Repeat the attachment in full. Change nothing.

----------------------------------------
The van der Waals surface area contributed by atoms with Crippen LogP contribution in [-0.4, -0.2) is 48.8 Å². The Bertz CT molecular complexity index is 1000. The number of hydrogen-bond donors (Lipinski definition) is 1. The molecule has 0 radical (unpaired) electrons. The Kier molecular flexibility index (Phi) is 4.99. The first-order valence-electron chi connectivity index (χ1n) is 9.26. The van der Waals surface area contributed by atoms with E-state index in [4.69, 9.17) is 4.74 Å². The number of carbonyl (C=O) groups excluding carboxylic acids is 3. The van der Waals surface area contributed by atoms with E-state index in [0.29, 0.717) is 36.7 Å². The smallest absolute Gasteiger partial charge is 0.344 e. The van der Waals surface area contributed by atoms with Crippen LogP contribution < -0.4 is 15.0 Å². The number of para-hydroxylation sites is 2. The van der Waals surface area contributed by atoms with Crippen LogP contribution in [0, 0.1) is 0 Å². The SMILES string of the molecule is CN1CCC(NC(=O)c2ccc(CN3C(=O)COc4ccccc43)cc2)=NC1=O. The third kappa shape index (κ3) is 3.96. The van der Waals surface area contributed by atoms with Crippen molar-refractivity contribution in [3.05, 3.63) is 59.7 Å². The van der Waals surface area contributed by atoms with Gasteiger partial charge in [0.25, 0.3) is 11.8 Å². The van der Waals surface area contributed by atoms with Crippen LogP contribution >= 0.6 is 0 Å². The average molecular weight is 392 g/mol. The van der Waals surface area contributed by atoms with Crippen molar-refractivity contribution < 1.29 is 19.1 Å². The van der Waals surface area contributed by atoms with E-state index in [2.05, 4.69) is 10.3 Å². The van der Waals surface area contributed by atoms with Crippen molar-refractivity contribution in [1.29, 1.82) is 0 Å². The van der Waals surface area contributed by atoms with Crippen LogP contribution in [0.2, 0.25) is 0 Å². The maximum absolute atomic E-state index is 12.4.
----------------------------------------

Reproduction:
The van der Waals surface area contributed by atoms with Crippen LogP contribution in [-0.4, -0.2) is 48.8 Å². The Bertz CT molecular complexity index is 1000. The number of hydrogen-bond donors (Lipinski definition) is 1. The molecule has 0 radical (unpaired) electrons. The Kier molecular flexibility index (Phi) is 4.99. The first-order valence-electron chi connectivity index (χ1n) is 9.26. The van der Waals surface area contributed by atoms with E-state index in [4.69, 9.17) is 4.74 Å². The number of carbonyl (C=O) groups excluding carboxylic acids is 3. The van der Waals surface area contributed by atoms with E-state index in [0.29, 0.717) is 36.7 Å². The smallest absolute Gasteiger partial charge is 0.344 e. The van der Waals surface area contributed by atoms with Crippen LogP contribution < -0.4 is 15.0 Å². The number of para-hydroxylation sites is 2. The van der Waals surface area contributed by atoms with Crippen LogP contribution in [0, 0.1) is 0 Å². The SMILES string of the molecule is CN1CCC(NC(=O)c2ccc(CN3C(=O)COc4ccccc43)cc2)=NC1=O. The third kappa shape index (κ3) is 3.96. The van der Waals surface area contributed by atoms with Crippen molar-refractivity contribution in [3.05, 3.63) is 59.7 Å². The van der Waals surface area contributed by atoms with Gasteiger partial charge in [0.25, 0.3) is 11.8 Å². The van der Waals surface area contributed by atoms with Crippen LogP contribution >= 0.6 is 0 Å². The average molecular weight is 392 g/mol. The van der Waals surface area contributed by atoms with Crippen molar-refractivity contribution < 1.29 is 19.1 Å². The van der Waals surface area contributed by atoms with E-state index in [2.05, 4.69) is 10.3 Å². The van der Waals surface area contributed by atoms with Crippen molar-refractivity contribution in [1.29, 1.82) is 0 Å². The van der Waals surface area contributed by atoms with Crippen LogP contribution in [0.2, 0.25) is 0 Å². The maximum absolute atomic E-state index is 12.4.